These can even allow us to record shipwreck sites (at whatever the depth) and present them to the public in a vibrant and engaging medium.
Better than a thousand words could ever describe, these realistic models allow us to convey the excitement, wonder and awe that we have all felt at a shipwreck.
Digital 3D models enable those who cannot dive, travel or ever dream of visiting shipwrecks to do so through their laptops, mobiles and other digital devices.
Without these capabilities to record, visualise and manage these deepwater sites, they will literally fade back into the depths of the ocean, leaving only the archaeologists and a few shipwreck enthusiasts to investigate and appreciate them.
So that’s the next step, a bigger challenge than finding a site, to record a deepwater shipwreck and enable the public to experience a well-preserved shipwreck.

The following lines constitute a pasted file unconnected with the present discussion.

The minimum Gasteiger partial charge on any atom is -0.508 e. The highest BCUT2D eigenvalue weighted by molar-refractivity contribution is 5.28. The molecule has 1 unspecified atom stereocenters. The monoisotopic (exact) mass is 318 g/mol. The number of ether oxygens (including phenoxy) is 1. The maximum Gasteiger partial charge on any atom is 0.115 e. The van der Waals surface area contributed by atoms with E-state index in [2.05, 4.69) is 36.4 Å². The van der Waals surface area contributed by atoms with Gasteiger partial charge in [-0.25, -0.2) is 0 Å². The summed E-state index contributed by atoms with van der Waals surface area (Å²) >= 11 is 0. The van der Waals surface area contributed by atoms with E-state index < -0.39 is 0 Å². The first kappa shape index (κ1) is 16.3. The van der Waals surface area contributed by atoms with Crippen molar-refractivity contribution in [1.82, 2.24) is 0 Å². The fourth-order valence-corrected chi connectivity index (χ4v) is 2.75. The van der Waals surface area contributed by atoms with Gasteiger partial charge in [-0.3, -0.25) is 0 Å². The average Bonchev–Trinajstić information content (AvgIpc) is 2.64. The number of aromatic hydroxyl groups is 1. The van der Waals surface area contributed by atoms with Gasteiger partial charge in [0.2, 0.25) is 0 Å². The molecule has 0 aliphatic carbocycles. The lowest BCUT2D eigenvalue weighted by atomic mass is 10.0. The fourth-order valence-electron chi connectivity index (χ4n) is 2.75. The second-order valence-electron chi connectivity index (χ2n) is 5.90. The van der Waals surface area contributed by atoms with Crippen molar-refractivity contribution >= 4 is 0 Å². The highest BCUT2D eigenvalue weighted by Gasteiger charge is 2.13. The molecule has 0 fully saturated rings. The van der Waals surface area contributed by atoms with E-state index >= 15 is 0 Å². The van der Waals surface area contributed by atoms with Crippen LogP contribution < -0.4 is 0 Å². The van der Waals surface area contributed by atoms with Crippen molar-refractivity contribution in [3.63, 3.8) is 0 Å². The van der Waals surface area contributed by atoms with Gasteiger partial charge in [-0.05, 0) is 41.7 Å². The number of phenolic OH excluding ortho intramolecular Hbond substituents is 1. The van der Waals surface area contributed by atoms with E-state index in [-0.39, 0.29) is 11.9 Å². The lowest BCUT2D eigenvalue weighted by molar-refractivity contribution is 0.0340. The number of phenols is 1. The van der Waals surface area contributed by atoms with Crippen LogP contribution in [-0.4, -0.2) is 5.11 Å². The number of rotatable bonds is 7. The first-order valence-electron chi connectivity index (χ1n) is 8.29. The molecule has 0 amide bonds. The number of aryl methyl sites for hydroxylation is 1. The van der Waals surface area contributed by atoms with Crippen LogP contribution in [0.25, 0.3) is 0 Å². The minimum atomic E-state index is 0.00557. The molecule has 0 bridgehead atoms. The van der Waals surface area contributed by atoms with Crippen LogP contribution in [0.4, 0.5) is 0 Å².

This article is part of our series of explainers on key moments in the past 100 years of world political history. In it, our authors examine how and why an event unfolded, its impact at the time, and its relevance to politics today.
Warning: some of the following photos may be disturbing to readers.
The event traditionally defined as the Holocaust — by which I mean the systematic extermination of European Jewry between 1941 and 1945 — defies an overly simplified explanation.
With that being said, making sense of the who, what, where and when presents the somewhat easier task.
The Jews of Europe have been traditionally understood by historians as the principal targets of annihilation by the Nazis. Though Germans were perpetrators of this genocidal act, so too were other complicit Europeans, who either directly participated in murder or looked the other way.